• 1 tablespoon lemon juice
  • 1 teaspoon vanilla extract
  • 1 cup blueberries (fresh or frozen)


  1. Butter and line 12 large muffin pans with muffin tin liners. Preheat the oven to 350 degrees F.
  2. In a medium bowl, mix together the wet ingredients. In a larger bowl, mix together the dry ingredients (but not the berries). Add the wet ingredients to the dry ingredients and mix until just combined (do not beat). Finally, add the berries and briefly mix again.
  3. Divide the mixture between the 12 muffin pans and bake for 20-25 minutes until risen, golden brown and set in the middle. Leave in the pans on a cooling rack for 5 minutes, and then loosen carefully with a knife before turning out to cool completely. Makes 12.

Per serving (one muffin): 8g carbohydrates; 3g fiber; 7.25g protein; 24.8g fat; 273 calories

>>Up Next: Almond Flour Cream Cake and Almond Flour Pancakes

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Comments on "Cooking with almond flour"

Carole Wurtz February 05, 2014 | 12:04 PM

I'll try this recipe but I will use Xylitol instead of Splenda. Splenda is not something anyone should be using if you want something healthier. It's chemicals.

Debbie February 02, 2014 | 1:40 PM

I would use everything in this recipe except the slpenda, just regular sugar. Nothing in this will kill you or make you fatter, just don't all 12 at the same time...I need to use the almond flour cuz I get sick off of regular flour. Geez ppl....

Helen January 16, 2014 | 9:03 AM

I made these this morning and they are delicious. People have to stop worrying about the fat content. It is foolish to not use real eggs, heavy cream and butter! They are totally healthy for you as long as you are in ketosis! The fat is what satiates you and causes you to eat less :)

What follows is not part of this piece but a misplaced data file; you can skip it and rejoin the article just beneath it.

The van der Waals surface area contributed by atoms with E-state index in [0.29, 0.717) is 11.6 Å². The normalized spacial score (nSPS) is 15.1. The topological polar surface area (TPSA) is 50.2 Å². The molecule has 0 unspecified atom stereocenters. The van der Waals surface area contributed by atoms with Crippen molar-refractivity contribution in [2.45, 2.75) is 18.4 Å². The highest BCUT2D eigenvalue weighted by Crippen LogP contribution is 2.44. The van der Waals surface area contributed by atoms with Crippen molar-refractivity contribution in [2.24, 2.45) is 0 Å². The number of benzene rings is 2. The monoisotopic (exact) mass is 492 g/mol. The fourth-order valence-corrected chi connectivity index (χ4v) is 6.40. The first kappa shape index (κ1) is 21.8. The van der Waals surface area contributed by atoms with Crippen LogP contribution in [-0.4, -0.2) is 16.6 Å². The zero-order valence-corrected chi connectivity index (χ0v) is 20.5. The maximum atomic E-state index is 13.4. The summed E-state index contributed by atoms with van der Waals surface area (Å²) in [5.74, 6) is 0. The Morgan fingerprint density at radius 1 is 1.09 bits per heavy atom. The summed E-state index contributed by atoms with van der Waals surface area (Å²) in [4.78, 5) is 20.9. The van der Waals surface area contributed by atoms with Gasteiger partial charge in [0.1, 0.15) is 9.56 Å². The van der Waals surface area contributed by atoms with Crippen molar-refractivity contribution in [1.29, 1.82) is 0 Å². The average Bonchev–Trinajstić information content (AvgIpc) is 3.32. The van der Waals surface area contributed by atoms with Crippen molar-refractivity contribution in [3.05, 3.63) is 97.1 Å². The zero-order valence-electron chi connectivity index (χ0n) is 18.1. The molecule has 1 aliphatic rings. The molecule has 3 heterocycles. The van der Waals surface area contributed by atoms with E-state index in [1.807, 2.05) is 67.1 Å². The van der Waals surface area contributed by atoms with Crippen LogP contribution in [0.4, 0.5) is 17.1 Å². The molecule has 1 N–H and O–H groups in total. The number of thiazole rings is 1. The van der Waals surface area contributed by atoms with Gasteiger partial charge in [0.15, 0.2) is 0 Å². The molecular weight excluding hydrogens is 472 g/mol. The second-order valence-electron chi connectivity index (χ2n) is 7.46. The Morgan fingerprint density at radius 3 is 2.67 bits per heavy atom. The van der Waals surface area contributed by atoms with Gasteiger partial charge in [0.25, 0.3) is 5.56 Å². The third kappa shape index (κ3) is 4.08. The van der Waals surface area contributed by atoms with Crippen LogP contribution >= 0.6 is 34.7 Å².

Connie January 10, 2014 | 10:25 PM

Do you have to reduce the oil in a recipe when using almond flour due to the fat content of the almonds?

Catherine Elgie-Peters December 18, 2013 | 3:54 AM

This recipe was absolutely delicious. After having many flops with Almond Flour it was fantastic to find a recipe that actually works!! Thankyou.

Mary Fran December 06, 2013 | 2:13 PM

I agree with Ketoman. Fat, the right kinds of fat, are GOOD for you!!! Among other things, they are necessary for hormones, for the brain, for getting certain vitamins into your systems. The only time they are NOT good for you is if you are also eating a high carb diet. On a low carb diet, fats (including cream and real butter) are great for you.I will be making this recipe as is.

Joyce November 24, 2013 | 1:21 PM

Try using half coconut crystals (sugar) and half stevia

Keto Man November 20, 2013 | 11:20 AM

Man, nothing wrong with fat. If you think fat is something you need to avoid you're in for a life of over-sugared or over-salted food because most flavor comes from fat. Also, if you think fat is what makes you fat, your ignorance is showing. If you think gluten-free is inherently healthier, your ignorance is blatant. Almond meal is low-carb, high in protein. It's perfect for a keto diet, and heavy cream and butter and eggs make these the perfect keto breakfast(maybe minus the berries, a little sweet for me)